Still, I don't see the issue as being purely semantic, either. Some critics have raised additional points during the debates that I think bare some summarizing. The primary prevailing issue seems to be an issue of just how "okay" it is to reference outdated perceptions of foreign cultures, even if one attempts to do some without any negative intentions. The suggestion here is that even an idealized or good-intentioned version of Orientalism is still Orientalism and thus has the quality of "Othering" those cultures being referenced. Others argue this is not the case, and that the subgenre is much more benign, and that to find racism in Victorientalism is to strain race relations without good reason. The issue is therefore murky and subject to great debate, which has been raging (among other places) here. As for myself, I will for the most part continue to avoid the subgenre that is currently known as Victorientalism. I say "continue to" because it has never been particularly intriguing to me anyways, or steampunk for that matter. I myself have always preferred dieselpunk, in part because of my interest in WWII (due to my family history) and because I am a lover of film noir. In particular, I enjoy the "Piecraftian" brand of dieselpunk which does not do away with the negative parts but merely mythologizes them into epic dystopian societies. The nitty-gritty aspects of life is often central, and class-strife figures heavily. If there was admittedly more attempts to subvert the Victorian ideas of class and race and to re-examine such relations in that era, I would probably enjoy the genre more. As it stands, my lack of interest in the Victorientalism subgenre remains generally low, and if asked to take sides, I will concede that the sense of latent racism is a strong detractor for me. At the same time, I will remain interested in the debates surrounding it, as I find them incredibly thought-provoking and am intrigued about what will become of it.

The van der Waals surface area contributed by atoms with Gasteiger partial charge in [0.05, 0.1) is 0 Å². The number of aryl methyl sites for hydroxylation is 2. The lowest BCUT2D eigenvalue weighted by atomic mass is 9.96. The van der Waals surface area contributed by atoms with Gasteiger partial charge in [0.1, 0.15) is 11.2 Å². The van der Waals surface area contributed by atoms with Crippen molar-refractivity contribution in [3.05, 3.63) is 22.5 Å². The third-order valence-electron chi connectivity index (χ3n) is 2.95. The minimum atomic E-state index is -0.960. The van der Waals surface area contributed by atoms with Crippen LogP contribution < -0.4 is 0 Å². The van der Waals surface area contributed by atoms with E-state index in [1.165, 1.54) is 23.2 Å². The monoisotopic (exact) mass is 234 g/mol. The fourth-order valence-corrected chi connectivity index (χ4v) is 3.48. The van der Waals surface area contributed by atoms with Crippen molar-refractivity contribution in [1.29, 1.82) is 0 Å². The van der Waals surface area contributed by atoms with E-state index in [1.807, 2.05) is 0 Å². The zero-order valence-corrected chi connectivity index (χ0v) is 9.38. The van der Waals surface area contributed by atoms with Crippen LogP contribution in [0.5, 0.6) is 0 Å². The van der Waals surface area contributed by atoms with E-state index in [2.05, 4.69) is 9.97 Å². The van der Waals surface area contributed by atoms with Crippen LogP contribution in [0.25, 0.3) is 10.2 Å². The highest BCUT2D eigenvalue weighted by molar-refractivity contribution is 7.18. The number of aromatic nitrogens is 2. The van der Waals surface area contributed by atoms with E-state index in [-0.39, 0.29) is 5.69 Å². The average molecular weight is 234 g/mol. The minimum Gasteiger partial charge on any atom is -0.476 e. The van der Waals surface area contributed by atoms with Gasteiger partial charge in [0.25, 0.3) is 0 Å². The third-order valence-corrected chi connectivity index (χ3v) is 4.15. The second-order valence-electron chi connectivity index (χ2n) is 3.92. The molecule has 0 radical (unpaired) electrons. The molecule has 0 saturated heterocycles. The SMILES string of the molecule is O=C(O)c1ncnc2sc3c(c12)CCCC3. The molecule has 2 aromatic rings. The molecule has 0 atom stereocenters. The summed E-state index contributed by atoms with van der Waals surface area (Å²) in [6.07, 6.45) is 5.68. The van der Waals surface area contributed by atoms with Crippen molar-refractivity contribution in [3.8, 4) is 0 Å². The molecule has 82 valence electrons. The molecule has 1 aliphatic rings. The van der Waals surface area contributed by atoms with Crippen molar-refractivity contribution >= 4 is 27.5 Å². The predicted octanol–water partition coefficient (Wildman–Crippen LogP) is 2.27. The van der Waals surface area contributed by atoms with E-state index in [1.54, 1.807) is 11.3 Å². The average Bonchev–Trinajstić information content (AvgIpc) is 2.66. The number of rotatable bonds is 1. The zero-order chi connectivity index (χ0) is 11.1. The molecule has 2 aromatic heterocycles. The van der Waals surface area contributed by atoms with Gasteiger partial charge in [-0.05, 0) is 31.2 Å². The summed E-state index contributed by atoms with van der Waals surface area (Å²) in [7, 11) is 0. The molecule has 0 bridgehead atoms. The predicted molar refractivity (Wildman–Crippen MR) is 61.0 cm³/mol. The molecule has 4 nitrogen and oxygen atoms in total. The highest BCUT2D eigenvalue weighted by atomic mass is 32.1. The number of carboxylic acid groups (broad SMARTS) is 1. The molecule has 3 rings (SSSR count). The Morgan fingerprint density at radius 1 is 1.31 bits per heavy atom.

Of course, the question may rise: Why did you write an article for a publication about Victorientalism if you were not really interested in the topic, and are actually somewhat against it? The answer is simple: At the time, I had not fully considered all its implications, and was thus entirely neatral on the subject. Furhermore, I did not write an article because the theme was "Victorientalism," but simply because it was the Gatehouse Gazette, to which I regularly contribute. I enjoy writing about film, and have been happy to find a small publication vaguely related to my interests that will allow me to publish my work to an audience larger than I could hope to attain on my own. When the topic for this issue was set forth, I merely looked for something I was interested in that was tangentially related: chanbara and the relationship between artists in Japan and the West. I wrote my article with my own take on the nature of influence, which I had developed during a course concerning the influence of Japanese art on the Impressionists. In this art history course, called "Japan and the West," we dealt with many of the issues I addressed in my article. I merely applied them to a different period and medium—the genre of chanbara. In particular, I felt that chanbara were frequently misrepresented by genre theorists, particularly those discussing the Western. I applied my personal theory of the nature of influence that I had developed during discussing in "Japan and the West." My theory stated that influence is a complex interrelationship between artists who borrow from one another based on pre-existing similarities. None of this is directly related to Victorientalism or even steampunk, and hence why my article for the Gazette never mentioned these genres at all.